There is a line of poetry written by the Irish wordsmith Y.B Yeats. He writes:
“Things fall apart. The center cannot hold.”
In this circle of chairs we convened around silence. Our center was composed of a lack of dialogue, by emptiness, an emptiness that we knew had to be filled. This silence could not last. We were eying it too ferociously, too sheepishly, for it not to fall apart. And, of course, it ultimately did. A shaky voice coughed itself into being – frail, unsure, but nourishing in the relief it gave to others – uncomfortable people consoled by the fact that someone else had the courage to break the silence.
This article was supposed to be about the virtues of silence. How we tend to misinterpret silence as the hallmark of a bystander, but, in reality, silence leaves room for listening. Sitting, silent, scrawling notes during this November conversation – this is what I told myself. I was being respectful. I was listening, rather than dominating. I was leaving room on my platform of privilege for others to speak.
Looking over my notes now, I want to revise my interpretation of silence. During the conversation, many people proposed the same solution, or a piece of one, in different ways. My notes are speckled with a common refrain; we must act. We must be the example of what the active fight against racism looks like. We must not succumb to passivity. To Silence.
Yes, people have different perspectives, conflicting ideas that manifested themselves during this conversation. Some believed that the responsibility to dismantle racism rested in the government, in institutions that can dole out “punishments”whilst others expressed the power of social capital. Of normal people coming forward. But these contradictions, once proposed, did not derail the conversation. No one outwardly opposed each other but rather, simply fit their perspectives together, a little unevenly, a little imperfectly, to form some semblance of a solution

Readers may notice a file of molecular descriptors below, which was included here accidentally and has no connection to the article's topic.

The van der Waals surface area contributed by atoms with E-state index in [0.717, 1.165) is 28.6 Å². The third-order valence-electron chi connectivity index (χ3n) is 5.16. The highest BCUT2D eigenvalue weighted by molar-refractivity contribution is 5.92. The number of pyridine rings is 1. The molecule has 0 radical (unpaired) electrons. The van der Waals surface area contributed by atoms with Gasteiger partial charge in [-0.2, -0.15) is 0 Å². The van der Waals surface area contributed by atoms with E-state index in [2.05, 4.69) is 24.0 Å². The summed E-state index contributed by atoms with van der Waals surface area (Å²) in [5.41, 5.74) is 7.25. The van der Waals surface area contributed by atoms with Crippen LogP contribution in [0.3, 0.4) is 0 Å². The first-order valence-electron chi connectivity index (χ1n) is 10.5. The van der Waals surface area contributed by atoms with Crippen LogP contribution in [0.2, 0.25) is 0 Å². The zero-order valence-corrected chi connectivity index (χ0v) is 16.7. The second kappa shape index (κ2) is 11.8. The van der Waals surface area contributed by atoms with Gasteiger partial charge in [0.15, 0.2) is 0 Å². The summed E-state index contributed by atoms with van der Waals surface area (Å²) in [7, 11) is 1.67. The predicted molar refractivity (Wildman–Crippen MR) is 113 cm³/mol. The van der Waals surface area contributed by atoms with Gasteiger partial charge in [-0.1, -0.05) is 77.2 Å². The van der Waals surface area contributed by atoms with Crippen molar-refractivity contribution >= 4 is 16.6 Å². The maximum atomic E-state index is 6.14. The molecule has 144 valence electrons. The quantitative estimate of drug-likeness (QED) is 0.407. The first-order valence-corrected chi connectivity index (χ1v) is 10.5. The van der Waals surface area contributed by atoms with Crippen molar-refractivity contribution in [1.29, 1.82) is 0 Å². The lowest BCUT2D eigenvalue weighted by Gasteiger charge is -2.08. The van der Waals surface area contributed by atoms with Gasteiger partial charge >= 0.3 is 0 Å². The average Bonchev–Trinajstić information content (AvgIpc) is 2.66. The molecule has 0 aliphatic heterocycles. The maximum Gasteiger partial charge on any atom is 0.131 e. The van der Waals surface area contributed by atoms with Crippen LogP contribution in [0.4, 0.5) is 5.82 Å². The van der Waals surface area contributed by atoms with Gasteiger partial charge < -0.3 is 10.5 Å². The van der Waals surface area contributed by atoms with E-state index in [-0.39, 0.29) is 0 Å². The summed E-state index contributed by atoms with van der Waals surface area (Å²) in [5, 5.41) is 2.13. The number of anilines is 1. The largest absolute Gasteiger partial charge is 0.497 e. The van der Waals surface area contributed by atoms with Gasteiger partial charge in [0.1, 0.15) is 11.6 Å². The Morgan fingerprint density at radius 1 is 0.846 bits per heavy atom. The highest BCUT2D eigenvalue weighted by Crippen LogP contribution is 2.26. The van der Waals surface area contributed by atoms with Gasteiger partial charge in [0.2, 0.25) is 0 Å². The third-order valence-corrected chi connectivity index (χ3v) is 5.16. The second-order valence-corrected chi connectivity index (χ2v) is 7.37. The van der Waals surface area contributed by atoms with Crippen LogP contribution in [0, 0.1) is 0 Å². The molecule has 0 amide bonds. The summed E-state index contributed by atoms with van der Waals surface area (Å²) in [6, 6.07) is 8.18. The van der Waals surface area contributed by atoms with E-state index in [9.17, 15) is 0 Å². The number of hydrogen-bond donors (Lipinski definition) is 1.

When there is emptiness, a collapsing center—as we may regard the lack of diversity, equity, and inclusion in our community—we try to fill it with any number of things. Some things work in patching up this chasm, other things do not. What matters is that we are trying. Our community is imperfect. This imperfection should not be ignored, nor pondered silently as we wait for someone else to tell us how to fix it, as I am apt to do.
Silence is indubitably an important quality. In this conversation, silence played an important role; enabling us to digest the comments of others, to reflect and craft a careful response. Most of all, it showed us that discussing uncomfortable subjects is preferable to sitting together in silence. There was a huge wave of relief when someone broke a lingering lapse in conversation. In this context, voices became infinitely more valuable. More powerful. We clung to each other’s words like anchors. As I have learned, silence is important because it makes us realize that it must be broken. With this article I break my own inhibitions to discuss uncomfortable subject matter. With this article I hope I may remind you of the value of your words.
I have left much unsaid. As such, please comment below with your thoughts. Pose any questions you might have, or respond to the following prompts:
In what context is silence acceptable? In what context is it not?
How might we respond to the “collapsing center” in our community? How have you responded?
Why does EDI matter to you?